NASA says Northern Lights will be visible over the UK on Thursday

Aurora Borealis displays could be witnessed across Britain from late Wednesday to Thursday

Updated: 
Look Up! Another Solar Storm May Supercharge Auroras

Experts say Britons should look up this week as the Northern Lights are set to make an appearance across the UK on Thursday.

NASA's Space Weather Prediction Center (NOAA) says that the sun's activity "will likely enhance geomagnetic conditions to G3 (Strong) levels in the early hours of 25 June," which could cause Northern Lights displays late Wednesday and in the early hours of Thursday morning.

Meanwhile, the Met Office says its Space Weather team is keeping a close eye on solar activity after the northern lights were seen as far south as Dorset and Bournemouth on Monday night.

On its blog, the Met Office said: "A particularly active sunspot came into view during the early part of last week. This sunspot continued to grow in complexity which has resulted in a number of moderate solar flares and coronal mass ejections (CMEs) which is when the sun ejects some of its atmosphere out into space."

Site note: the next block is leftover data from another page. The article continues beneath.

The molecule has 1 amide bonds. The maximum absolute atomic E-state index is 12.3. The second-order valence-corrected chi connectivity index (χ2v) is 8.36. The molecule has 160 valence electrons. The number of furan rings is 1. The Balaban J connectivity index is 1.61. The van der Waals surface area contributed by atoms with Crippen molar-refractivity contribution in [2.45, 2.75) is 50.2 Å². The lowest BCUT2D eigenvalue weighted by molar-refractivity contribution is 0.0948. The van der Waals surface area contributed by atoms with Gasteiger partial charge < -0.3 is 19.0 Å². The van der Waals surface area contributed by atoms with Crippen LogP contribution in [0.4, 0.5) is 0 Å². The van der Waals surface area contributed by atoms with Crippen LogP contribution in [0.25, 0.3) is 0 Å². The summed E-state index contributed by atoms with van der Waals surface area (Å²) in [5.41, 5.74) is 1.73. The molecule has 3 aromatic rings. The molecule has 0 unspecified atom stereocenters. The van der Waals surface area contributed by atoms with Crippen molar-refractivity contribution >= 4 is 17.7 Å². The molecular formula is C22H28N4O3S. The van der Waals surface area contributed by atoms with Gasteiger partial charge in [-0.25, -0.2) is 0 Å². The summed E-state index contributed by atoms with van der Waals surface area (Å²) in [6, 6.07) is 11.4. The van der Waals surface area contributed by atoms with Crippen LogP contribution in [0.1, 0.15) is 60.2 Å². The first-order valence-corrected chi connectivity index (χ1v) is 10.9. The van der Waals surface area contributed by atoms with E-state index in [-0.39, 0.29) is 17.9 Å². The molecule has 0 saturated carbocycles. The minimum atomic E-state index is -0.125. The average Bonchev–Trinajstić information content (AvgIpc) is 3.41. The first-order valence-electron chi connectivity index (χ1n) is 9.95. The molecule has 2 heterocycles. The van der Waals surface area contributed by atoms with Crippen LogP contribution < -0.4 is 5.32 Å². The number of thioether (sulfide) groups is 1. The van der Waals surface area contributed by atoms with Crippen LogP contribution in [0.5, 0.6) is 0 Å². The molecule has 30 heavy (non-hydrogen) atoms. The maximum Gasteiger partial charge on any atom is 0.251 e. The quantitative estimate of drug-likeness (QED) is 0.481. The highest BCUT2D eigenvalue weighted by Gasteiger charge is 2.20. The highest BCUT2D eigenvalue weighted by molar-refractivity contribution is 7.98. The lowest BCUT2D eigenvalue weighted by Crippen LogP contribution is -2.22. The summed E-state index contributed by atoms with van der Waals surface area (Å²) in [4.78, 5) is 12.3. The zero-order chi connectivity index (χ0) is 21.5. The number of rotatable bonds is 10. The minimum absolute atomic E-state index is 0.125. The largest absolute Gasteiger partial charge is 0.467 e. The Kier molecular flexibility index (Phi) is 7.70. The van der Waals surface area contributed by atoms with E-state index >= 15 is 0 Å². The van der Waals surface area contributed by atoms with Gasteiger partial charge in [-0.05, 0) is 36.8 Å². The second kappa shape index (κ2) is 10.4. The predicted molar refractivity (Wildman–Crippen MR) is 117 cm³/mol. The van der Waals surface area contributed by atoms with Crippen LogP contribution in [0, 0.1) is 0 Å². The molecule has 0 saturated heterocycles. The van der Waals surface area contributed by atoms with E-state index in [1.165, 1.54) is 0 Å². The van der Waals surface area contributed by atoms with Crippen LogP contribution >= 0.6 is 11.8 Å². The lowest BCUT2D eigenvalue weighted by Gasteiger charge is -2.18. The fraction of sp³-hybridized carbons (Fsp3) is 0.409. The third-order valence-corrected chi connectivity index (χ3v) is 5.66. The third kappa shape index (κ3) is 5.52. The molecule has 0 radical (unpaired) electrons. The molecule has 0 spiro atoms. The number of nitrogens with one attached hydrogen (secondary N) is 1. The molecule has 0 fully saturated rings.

Its Space Weather team added: "If it behaves as expected, it could send another batch of charged particles into earth's upper atmosphere on Wednesday night, with the possibility of another Northern Lights display that could equal Monday night's."

With another great chance for Aurora fans to experience the incredible natural phenomenon, Jonny Cooper, director of Northern Lights holiday specialist Off the Map Travel advises: "To have the best chance of seeing the Northern Lights you need clear dark skies and a clear view north.

"It's a good idea to look on a map and travel to an elevated location with an uninterrupted view to the north, with as little light pollution possible. You need to be there at least 30 minutes after sunset, but the darker the skies the better, so make sure you wrap up warm and be patient."

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